Polymers were identified manually from spectra as described previously(15) for 17 polymers in our in-house spectral library. If confirmation was required or the sample could not be manually identified, spectral libraries installed with the PerkinElmer software were used only if the search score was ≥0.90. For LDPE and HDPE differentiation, the presence/absence of a band at 1377 cm–1 was used; (15) however, undifferentiated samples were classified as “Unknown PE” without using a float/sink test. “PE/PP mixture” were samples that produced spectra with both PE and PP transmittance bands as previously described.(15) “Other PE” were samples that produced high-intensity PE transmittance bands along with low-intensity bands associated with other functional groups, such as chlorinated PE. “Other” was a grouping of rare polymers [latex, petroleum wax, acrylic, PP/PET mixture, polycarbonate, and poly(vinylidene fluoride)]. “Unidentifiable” spectra were too noisy to interpret or were suspected copolymers. Samples were categorized as “additive-masked” when spectra produced bands characteristic of additives, mostly phthalic acid esters, which masked the underlying base polymer. These samples were typically elastomers, which consist of large percentages of phthalate plasticizer mixed with a base polymer.(52) All “additive-masked” samples were searched with spectral libraries and will be the subject of a forthcoming manuscript.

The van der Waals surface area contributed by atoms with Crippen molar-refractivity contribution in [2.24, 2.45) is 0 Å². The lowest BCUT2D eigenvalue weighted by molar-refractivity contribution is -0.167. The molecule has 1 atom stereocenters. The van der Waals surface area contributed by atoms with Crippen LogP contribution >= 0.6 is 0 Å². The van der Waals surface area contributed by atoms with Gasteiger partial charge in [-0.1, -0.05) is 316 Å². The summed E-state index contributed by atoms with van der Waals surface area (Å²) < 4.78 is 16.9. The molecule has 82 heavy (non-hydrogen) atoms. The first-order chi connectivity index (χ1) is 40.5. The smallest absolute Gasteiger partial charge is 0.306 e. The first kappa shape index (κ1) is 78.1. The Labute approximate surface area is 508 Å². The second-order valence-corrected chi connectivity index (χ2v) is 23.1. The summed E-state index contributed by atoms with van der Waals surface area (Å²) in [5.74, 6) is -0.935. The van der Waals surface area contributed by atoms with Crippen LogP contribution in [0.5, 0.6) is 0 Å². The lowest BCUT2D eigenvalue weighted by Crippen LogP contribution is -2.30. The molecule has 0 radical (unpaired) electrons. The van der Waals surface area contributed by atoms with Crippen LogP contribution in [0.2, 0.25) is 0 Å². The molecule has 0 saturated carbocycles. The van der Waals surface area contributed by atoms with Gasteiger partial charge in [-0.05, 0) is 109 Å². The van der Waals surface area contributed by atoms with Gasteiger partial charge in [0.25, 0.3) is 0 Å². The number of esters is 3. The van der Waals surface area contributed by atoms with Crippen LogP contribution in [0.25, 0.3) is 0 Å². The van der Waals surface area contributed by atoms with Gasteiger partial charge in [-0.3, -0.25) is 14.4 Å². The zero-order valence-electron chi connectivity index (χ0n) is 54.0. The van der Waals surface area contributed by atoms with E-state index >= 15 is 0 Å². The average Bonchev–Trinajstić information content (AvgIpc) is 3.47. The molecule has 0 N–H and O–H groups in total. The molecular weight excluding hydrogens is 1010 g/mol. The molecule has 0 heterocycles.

Anyway, here is the table, from the paper, detailing the density of various plastics.

Here is a map of the sampling site beaches:

The caption:

Figure 1. Sampling sites in the MHI (n = 17). Percentages after beach names indicate the percent of land development.

(The authors studied the effect of land development on beach plastic accumulation (see the excerpt below).